Rocky road cheaper, but leaves bad taste
Over the past two weeks, many paved thoroughfares in Jackson County have been temporarily turned into gravel roads, annoying residents and vehicle service departments alike.
“We get a lot of chipped front bumpers,” said Joshua Saltmarsh at the Lithia Honda service department. “What we see a lot of is as the gravel gets kicked up, it gets into the brake rotors and causes abnormal squealing.”
Cracked windshields and dinged fog lights have also become more commonplace, he said.
Jackson County road crews are repairing 89.1 miles of roads in both the rural parts of the county and the cities of Medford, Ashland and Eagle Point . They’re using a process known as chip sealing, which requires spreading a thin layer of asphalt and then a layer of loose rock, first rolled into place then further compressed by vehicles.
“Chip sealing is not the most driver-friendly road treatment you can do,” said John Vial, director of Jackson County Roads and Parks.
But it’s a far cheaper alternative than the more familiar type repaving. Chip sealing costs $26,000 a mile versus $250,000 a mile for a new asphalt overlay, he said, noting it’s a time-tested technique.
“The bottom line is you have to maintain your roads, you have to maintain your pavement,” Vial said.
He likens chip sealing to painting a house, or taking care of maintenance before you have to spend even more for repairs.
“Do you wait until the paint is completely removed from a house before painting it?” he said.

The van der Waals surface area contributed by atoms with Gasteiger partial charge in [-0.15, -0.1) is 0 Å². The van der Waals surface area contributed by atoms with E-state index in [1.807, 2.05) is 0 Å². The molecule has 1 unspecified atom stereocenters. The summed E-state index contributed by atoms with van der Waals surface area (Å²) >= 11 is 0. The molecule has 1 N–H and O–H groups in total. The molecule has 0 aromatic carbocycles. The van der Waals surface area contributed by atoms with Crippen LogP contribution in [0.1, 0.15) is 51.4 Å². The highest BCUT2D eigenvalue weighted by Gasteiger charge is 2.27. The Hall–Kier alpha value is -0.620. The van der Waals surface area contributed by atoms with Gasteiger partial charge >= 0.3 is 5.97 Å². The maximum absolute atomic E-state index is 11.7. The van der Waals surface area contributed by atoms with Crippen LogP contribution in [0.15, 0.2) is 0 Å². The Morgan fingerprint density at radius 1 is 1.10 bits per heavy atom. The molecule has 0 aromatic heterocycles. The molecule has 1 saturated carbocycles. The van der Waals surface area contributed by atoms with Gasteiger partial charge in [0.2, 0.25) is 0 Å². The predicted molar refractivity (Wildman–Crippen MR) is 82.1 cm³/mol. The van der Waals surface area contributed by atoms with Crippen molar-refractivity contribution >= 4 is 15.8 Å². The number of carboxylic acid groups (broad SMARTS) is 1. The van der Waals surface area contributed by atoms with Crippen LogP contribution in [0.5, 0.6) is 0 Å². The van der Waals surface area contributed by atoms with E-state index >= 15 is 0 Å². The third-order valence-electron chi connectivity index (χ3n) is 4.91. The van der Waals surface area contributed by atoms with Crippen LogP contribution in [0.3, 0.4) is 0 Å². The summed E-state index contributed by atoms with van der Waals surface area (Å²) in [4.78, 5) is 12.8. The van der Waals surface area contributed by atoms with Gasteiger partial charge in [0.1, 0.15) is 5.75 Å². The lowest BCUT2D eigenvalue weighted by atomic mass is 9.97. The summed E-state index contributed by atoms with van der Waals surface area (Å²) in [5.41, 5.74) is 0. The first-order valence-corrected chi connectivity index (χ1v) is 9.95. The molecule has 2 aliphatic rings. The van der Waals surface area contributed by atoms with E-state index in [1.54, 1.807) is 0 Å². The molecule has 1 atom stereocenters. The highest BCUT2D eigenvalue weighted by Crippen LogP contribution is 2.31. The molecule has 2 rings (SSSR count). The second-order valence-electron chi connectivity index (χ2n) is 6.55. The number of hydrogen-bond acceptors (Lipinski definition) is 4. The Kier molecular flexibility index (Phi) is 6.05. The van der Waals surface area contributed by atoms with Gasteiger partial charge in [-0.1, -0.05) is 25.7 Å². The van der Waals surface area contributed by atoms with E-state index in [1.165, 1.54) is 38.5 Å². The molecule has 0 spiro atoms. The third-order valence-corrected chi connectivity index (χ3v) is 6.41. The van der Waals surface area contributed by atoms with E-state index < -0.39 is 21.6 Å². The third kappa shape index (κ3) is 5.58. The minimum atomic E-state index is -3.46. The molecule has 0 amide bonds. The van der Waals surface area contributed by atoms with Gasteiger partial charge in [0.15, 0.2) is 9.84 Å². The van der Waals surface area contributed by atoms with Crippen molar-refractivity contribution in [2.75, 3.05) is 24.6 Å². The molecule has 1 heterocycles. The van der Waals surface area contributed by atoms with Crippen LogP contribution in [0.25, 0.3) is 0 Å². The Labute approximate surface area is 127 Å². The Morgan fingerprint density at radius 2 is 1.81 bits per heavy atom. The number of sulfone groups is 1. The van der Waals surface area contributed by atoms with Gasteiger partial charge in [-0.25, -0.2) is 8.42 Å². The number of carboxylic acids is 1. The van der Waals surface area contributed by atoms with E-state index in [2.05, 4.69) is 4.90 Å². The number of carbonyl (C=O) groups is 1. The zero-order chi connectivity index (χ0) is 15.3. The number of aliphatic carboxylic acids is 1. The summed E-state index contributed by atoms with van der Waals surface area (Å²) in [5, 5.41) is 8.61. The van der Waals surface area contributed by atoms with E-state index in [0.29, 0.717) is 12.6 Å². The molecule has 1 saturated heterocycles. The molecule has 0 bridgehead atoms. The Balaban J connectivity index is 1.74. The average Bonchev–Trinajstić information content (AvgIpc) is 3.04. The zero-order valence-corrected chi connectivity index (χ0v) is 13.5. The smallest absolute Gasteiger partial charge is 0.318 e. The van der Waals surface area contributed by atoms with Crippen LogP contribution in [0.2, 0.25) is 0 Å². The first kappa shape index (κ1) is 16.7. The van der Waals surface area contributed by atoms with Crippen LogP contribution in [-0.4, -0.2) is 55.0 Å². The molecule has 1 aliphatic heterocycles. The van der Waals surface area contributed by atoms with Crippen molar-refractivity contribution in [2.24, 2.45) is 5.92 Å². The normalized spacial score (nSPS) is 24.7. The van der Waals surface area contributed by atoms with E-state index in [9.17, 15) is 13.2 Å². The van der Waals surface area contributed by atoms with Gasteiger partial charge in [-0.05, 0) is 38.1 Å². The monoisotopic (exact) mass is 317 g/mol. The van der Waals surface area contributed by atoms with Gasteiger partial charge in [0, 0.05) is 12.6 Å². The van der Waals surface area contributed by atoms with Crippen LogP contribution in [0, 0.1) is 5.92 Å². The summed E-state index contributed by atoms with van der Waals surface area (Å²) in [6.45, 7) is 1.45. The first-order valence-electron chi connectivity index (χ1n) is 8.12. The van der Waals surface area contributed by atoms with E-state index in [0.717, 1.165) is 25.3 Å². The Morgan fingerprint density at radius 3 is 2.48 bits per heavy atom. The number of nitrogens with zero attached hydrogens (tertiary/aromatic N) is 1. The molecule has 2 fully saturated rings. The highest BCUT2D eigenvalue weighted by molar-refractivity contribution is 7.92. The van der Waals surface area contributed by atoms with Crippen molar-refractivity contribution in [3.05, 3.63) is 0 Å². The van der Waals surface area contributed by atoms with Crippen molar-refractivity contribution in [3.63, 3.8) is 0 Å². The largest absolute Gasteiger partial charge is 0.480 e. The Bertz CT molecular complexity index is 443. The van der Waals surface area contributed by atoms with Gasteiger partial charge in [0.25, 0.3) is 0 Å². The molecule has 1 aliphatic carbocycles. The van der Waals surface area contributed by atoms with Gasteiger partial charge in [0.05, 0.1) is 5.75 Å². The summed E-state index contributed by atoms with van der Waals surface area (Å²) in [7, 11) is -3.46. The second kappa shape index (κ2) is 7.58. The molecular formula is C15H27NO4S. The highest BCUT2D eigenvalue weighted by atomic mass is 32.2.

Some of the negative consequences of chip sealing include dust and the potential for flying rocks, Vial said.
The chip sealing this summer will cost about $2.3 million, he said, with additional work necessary to fix cracks or to repair damaged sections of road.
Crews have repaired parts of roads that have become distressed to make sure there is a good foundation. Cracks in the road are patched, liquified asphalt is applied to the road, then 3/8-inch of gravel is rolled out. Traffic then compresses the rocks into the asphalt for at least a week — and that’s the period of time that the complaints ramp up.
Vial said that after a few days, most of the rocks have embedded into the road.
After a week, the remaining rocks are swept up and a fog seal is applied that turns the road back to a black color. That’s followed by striping.
Chip sealing is fairly fast, covering about 300 feet a minute, compared to about 70 feet a minute with typical paving, and so causes fewer traffic delays.
Vial said that because the rock is so lightweight, it should cause little damage as long as drivers don’t exceed 30 mph.
“One hundred percent of damage is related to speed,” he said.
Throughout the county, some 75 roads are being chip sealed, with the longest stretch being 5.4 miles on Pioneer Road, west of Phoenix.
The chip sealing work this year has focused on the south county, Vial said.
Fog sealing should be done by mid-September, and striping will follow.
On Thursday, crews applied chip seal on Coker Butte Road, next to Lithia Honda, and on Lear Way, forcing salesmen to pick alternative routes for test rides of new vehicles, Saltmarsh said.
Otherwise, customers would be faced with making “unnecessary” repairs on newer cars, he said.